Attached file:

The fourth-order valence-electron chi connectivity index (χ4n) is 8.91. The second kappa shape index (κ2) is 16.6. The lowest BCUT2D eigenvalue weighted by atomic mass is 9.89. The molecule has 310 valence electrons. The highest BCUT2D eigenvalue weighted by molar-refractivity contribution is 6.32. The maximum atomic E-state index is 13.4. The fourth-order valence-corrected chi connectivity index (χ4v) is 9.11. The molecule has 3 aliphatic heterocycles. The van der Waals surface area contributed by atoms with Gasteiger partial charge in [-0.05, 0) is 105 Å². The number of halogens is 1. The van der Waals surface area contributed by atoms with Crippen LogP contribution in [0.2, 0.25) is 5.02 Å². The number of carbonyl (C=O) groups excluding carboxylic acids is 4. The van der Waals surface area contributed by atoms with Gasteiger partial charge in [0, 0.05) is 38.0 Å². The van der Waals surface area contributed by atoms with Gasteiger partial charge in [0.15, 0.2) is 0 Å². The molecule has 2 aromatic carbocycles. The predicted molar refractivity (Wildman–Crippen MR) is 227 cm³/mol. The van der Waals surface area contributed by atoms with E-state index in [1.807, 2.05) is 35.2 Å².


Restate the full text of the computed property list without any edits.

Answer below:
The fourth-order valence-electron chi connectivity index (χ4n) is 8.91. The second kappa shape index (κ2) is 16.6. The lowest BCUT2D eigenvalue weighted by atomic mass is 9.89. The molecule has 310 valence electrons. The highest BCUT2D eigenvalue weighted by molar-refractivity contribution is 6.32. The maximum atomic E-state index is 13.4. The fourth-order valence-corrected chi connectivity index (χ4v) is 9.11. The molecule has 3 aliphatic heterocycles. The van der Waals surface area contributed by atoms with Gasteiger partial charge in [-0.05, 0) is 105 Å². The number of halogens is 1. The van der Waals surface area contributed by atoms with Crippen LogP contribution in [0.2, 0.25) is 5.02 Å². The number of carbonyl (C=O) groups excluding carboxylic acids is 4. The van der Waals surface area contributed by atoms with Gasteiger partial charge in [0, 0.05) is 38.0 Å². The van der Waals surface area contributed by atoms with Gasteiger partial charge in [0.15, 0.2) is 0 Å². The molecule has 2 aromatic carbocycles. The predicted molar refractivity (Wildman–Crippen MR) is 227 cm³/mol. The van der Waals surface area contributed by atoms with E-state index in [1.807, 2.05) is 35.2 Å².